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Preview: Rick Strahl's Web Log

Rick Strahl's Web Log



Life, Surf, Code and everything in between



 



Dev Intersection 2017 Session Slides and Samples Posted

Thu, 09 Nov 2017 07:31:20 GMT

I've posted my Session Slides and code samples from last week's DevIntersection conference. It's been a while since I've been at a .NET Conference and as always after all the toil and tension getting ready for sessions, it all ends up being a blast as was catching up with friends after hours. Thanks for those of you that attended my sessions and filled out the sessions rooms so nicely 😃. There were also a lot of good questions and discussions after all sessions which is always great. I was especially happy to see so many turn out to the Localization talk - which is a tough sell in the best of circumstances, and especially tough as the last session on the last day. Here are the three sessions (or two if I count the Angular/ASP.NET one as a single long session). Using Angular with ASP.NET Core Part 1: Getting started Part2: Putting it all together Part 1 of this session was basically an all code demo for creating a first Angular app and then hooking it up to an ASP.NET Core backend API. Part 2 then looked at a more realistic albeit small application and dives into the details about how to integrate Angular and ASP.NET and manage many common aspects like error handling, user authentication, deployment and hosting and more. The slides for these sessions are combined into a single large deck that are much more numerous than what I used during the session, filling in the details that were either covered by code samples or handled in the live coding bits. Samples and Slides: https://github.com/RickStrahl/DI2017-AspNet-Core-Angular Localization in ASP.NET Core This session introduced localization in .NET in general and then jumped into the specifics of how to use the new dependency injection based localization features in ASP.NET Core. Several sample pages that are provided in the Github link below. The session also covered how to use Westwind.Globalization as a database driven resource localizer, along with a discussion on how to implement a custom Localizer implementation in .NET Core. Samples and Slides: https://github.com/RickStrahl/DI2017-ASP.NET-Core-Localization Hope some of you find these materials useful. Enjoy. this post created and published with Markdown Monster © Rick Strahl, West Wind Technologies, 2005-2017Posted in ASP.NET Core   Angular   Localization   [...]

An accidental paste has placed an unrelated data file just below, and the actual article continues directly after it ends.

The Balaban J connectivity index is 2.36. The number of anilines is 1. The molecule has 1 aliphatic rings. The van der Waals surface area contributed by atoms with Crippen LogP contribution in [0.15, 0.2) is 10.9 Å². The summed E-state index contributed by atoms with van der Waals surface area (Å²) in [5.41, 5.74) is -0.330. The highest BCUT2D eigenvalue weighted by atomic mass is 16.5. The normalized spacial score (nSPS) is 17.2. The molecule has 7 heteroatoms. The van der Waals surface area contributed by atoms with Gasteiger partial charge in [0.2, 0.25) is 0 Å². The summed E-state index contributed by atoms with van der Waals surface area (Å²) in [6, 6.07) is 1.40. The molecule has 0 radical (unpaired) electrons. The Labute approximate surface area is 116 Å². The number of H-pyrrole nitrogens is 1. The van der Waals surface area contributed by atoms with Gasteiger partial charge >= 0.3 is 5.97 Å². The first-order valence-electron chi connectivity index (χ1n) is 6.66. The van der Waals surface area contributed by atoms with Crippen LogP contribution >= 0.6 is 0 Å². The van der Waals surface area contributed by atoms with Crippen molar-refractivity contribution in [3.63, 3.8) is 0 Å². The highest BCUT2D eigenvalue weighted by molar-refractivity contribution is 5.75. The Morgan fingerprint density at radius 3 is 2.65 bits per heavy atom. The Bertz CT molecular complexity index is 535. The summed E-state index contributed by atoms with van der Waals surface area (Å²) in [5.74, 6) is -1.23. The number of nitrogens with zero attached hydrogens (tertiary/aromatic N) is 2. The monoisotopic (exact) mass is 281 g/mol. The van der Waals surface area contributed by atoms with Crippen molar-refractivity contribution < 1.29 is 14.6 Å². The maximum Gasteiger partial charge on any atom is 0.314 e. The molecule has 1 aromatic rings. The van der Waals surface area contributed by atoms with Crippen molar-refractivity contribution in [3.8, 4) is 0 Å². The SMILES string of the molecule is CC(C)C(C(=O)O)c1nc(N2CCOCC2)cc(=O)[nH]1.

.NET Core 2.0 and ASP.NET Core 2.0 are Here

Mon, 23 Oct 2017 06:19:51 GMT